Freehand I can shoot a hanging penny most of the time at about 25 feet (length of my garage).

      It is far from an olympic score by I am happy with that.

      The CZ would be about 2 inches shorter than the 853C. This is probably why it works well for me.

      You will need a pump which is available from the same site as the rifle (if you said Langley Canada, it is probably DL). A DIN 200 adaptor (item HIL-AC-006) will also be required.

      The rifle is shipped with an empty reservoir. To fill it to 170 bars (its max) it took me about 150 pumps. The last 30 were a bit hard for me as I weight only 140 pounds. The second time I filled it, I tried to put some weight (about 15 pounds) on the handle bar to help me but it was still hard. If you weight more than 140, it should be easy for you.

      The working range is from 170 to 70 bars, which give you about 140 shots. This rifle is a bit expensive, with the pump it will set you back a good $1000.

      Another interesting rifle available also from DL is an Industry Brand CO2 model AR 2078A (IND-AR-10) in caliber .22. It works on 2 cartridges of CO2 or it could be bulk filled with a Paintball tank. It comes with the accessories but a connector for Paintball tank will have to be bought separately. Nevertheless for $215 it is hard to beat (+ another $15-20 for the extra connector). Overall length is close to 1 inch longer than the 853C but the stock is right handed only.

      Grouping for the AR2078 is very good too (with Premier). In fact even with the cheap chinese pellets sold under the Daisy brand (.22 x 500 for under $8 at Walmart) the grouping is still good. It seems that chinese pellets go well with chinese rifle.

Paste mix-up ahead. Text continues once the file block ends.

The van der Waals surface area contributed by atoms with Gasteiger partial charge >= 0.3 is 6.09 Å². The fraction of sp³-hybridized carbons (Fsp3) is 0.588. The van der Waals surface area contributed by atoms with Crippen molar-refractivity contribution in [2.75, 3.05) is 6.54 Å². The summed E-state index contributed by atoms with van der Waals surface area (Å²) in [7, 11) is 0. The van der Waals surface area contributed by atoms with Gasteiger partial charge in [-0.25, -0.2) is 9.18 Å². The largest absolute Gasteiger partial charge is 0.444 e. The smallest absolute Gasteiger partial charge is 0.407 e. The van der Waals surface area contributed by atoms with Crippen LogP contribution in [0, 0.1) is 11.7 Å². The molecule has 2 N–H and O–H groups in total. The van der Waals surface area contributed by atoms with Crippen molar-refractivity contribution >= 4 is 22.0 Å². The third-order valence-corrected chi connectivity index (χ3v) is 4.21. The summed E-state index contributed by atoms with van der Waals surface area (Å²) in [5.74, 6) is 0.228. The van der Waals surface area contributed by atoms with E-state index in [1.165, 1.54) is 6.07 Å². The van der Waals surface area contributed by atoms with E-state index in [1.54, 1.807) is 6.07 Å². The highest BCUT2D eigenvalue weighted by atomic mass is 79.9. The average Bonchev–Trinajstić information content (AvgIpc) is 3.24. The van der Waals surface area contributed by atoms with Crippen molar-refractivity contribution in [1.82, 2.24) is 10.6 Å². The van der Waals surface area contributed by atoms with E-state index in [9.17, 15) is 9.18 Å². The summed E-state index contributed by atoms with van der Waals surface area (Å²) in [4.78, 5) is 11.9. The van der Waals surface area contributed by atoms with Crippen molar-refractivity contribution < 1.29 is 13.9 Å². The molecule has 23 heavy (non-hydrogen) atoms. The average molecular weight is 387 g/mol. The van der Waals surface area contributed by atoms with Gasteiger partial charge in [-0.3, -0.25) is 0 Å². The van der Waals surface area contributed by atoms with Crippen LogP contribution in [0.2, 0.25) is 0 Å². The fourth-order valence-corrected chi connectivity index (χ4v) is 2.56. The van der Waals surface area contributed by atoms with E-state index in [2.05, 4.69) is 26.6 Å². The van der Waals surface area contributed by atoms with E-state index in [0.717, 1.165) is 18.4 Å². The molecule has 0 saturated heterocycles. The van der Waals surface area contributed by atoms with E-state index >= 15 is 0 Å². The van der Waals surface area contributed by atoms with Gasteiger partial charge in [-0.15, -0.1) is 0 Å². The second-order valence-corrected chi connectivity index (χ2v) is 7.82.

Ha! So many choices!!!

      I hope it gives you enough info.

      Good luck.

      Pistol Pete


  8. So I’m still here unfortunately. At least I have oxy, adderall and clonazepam. Can anyone say party sigh… OH AND MY roommate is kinda, or really,dumb. FML.


  9. Pistol Pete,

    You have good taste in airguns. The cz 200 t and its brother the aa s200 are very underrated airguns in my book. The R7’s of the pcp world.

    Ryan,

    Good to see you’re back. As my grandmother used to say, “And this to shall pass.”

    B.B.,

    Great article. Occasional reminders about gun safety. Speaking of the aa s200, I’m looking forward to part 3 on your series that was to address accuracy and even hinted at adjusting power in the gun you were testing.

    kevin


  10. BB,
    Another great posting to go with yesterdays on gun selection. What you covered today is, also, a terrific guide for anyone developing a gun range/club program. Really, it should be printed out and handed to all “Scouts” to read.
    -CJr


  11. Thanks pistolpete. I gotta admit I am very happy with the 853c at this point.
    But I appear to have hit a wall. I shoot 4 nights out of the week, 20 practice rounds followed by 20 scored shots. Over the course of the last couple of years (when I started air rifel…years ago I used to compete in .22) I have brought my average up to 192/200. But it has sat there for 6 months now. I’ve gotten to feel that the only way to improve is either to get some serious coaching or up the equipment ante.
    Being that I only shoot in an informal local group there is no way I’m going to spend the money on a coach.
    Or a $3000 Anschutz or FWB. When I saw the CZ200 at D&L I figured that may be the route. In yours (or anyone else’s) opinion would I see a marked difference between it and the Avanti?
    Thanks.


    • Hi Cowboystar Dad!

      I am not an expert marksman and my average is probably lower than yours but after comparison between both rifles shot by the same guy I would say they are very close.

      I was able to setup a temporary 50 feet range from one end of the house to the other.

      I shot both the Daisy 853C Legend and the CZ 200T and the results were very similar. For some reason the Daisy gave me a score just a tad better but I should shoot a bit more to see if there is a tendency.

      So if you are happy with your 853C, I don’t see any rush to switch to something else. The advantage I found with the CZ 200T is that once the reservoir is full it only needs to have a pellet loaded and you are in business, with the Daisy it is a 2 stage operation, the shot has to be indexed and the rifle needs to be pumped.

      For me it was mostly a question of having a sample of a type of mechanism but I am also very happy with the accuracy that came with my purchase.

      Continue to explore the options.